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between the magistracy, the clergy, property, and culture, was collapsing. The eclipse of the Federalists, who were the living image of government by leaders, robbed it of one of its strongest supports. The influence of the clergy, which had been one of the main props of the Federalists, was being thrust out of lay society. On the other side of the Alleghanies, on the virgin soil of the West, a new world was growing up, free from all traditions, because it had no past; instinct with equality, because its inhabitants, who were all new-comers, parvenus in the elementary sense of the word, resembled each other. And this country of the West was advancing daily in population, in wealth, and in political importance. The old States were also celebrating great triumphs, due to the marvellous rise of their commerce and their industry; but their new prosperity acted rather as a dissolvent of the old order of things, it created a new class of rich men, composed of successful merchants and manufacturers; these nouveaux riches supplanted the old ones, without, however, taking their place in the esteem and the reverence of the people. The rapid growth of the cities helped to destroy the old social ties. At the same time the individual was being directly urged by men and things to shake off the old servitudes, or what was represented to him as such. The triumph of Jefferson, in 1801, without effecting a democratic revolution in habits, gave an extraordinary impulse to the propaganda of democratic ideas, made them the object of an almost ritual cult. Politicians vied with each other in repeating that the voice of the people is the voice of God, that before the majesty of the people everything should bow. Writers popularized and gave point to these ideas. In pamphlets composed for the farmers and the mechanics they preached a crusade against “money power, banks, judges appointed by the government, and against all the other aristocratic institutions, the sole existence of which was an insult to the sovereign people.

The lesson which the American citizen learnt from things was not less stimulating. Material comfort was increasing

1 Cf. W. Duane, Politics for American Farmers, being a series of tracts exhibiting the blessings of free government as it is administered in the United States, compared with the boasted stupendous fabric of British monarchy. Washington, 1807.

with unprecedented rapidity. The series of great inventions which marked the beginning of the century, the steamers which sped to and fro over the vast republic, at that time richer in large rivers than in roads, the natural wealth which sprang from the soil, gave each and all a share in the profits of the economic revolution. Endless vistas of activity opened before every inhabitant of the Union; the soul of the American citizen swelled with pride, with the confidence of the man who is self-sufficing, who knows no superiors. The political sovereignty which was conceded to him with so much deference soon appeared to him as a personal chattel. And then to exercise his proprietary right over the commonwealth, he had no need of another person's intelligence; was it necessary for his success in private life? The leading citizens, therefore, who in Congress or in the Legislature of his State, meeting in caucus, dictated to him his line of conduct, the choice of his representatives, became a set of usurpers in his eyes. Jealous of their pretended superiority, he grew impatient of their domination.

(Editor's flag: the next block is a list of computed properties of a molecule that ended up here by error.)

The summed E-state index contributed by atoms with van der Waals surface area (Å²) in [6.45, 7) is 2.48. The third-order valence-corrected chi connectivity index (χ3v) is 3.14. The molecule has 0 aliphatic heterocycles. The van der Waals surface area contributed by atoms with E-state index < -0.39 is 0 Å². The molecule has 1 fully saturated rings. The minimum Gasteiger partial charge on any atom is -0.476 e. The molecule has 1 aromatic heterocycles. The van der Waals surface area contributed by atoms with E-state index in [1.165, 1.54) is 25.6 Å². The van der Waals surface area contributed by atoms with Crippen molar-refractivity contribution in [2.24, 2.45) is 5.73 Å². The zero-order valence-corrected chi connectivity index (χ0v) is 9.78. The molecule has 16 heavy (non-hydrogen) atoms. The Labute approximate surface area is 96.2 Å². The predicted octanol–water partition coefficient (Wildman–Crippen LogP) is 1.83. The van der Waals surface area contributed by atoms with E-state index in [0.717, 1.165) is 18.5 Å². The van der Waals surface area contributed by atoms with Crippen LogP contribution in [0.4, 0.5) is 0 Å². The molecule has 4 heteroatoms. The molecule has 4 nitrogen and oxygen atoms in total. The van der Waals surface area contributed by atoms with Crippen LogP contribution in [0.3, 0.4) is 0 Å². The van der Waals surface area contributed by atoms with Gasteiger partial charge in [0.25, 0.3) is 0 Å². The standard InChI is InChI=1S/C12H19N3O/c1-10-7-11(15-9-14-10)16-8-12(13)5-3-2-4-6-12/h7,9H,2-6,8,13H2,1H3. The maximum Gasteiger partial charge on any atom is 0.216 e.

The small group of these trained politicians, assembled in the capital of the Union, was now plunged in intrigues aiming at the chief magistracy of the republic, and these intrigues were about to have their dénouement in the Congressional Caucus, if the established precedent were followed on this occasion again. Would it be followed? Would they dare to do it? - were questions asked in various quarters. And before long the Union became the scene of a violent controversy about the next meeting of the Congressional Caucus; it was discussed in the Press, it occupied the public meetings, the State Legislatures voted resolutions upon it. One of the candidates for the Presidency, Andrew Jackson, who was not a politician, and who was in more than one respect a homo novus, could count but little on the favour of the Congressional Caucus; so his electoral managers came to the conclusion that to make his success more certain it was indispensable to overthrow the Caucus, and they therefore took an important part in the campaign started against it. Most of the numerous manifestations of public opinion were hostile to the Caucus.

1 On this point we have the evidence, not to say the avowal, of Jackson's principal election agent, Major Lewis, in the Narrative which he supplied to Parton, Jackson's biographer (Life of A. Jackson, III, 21).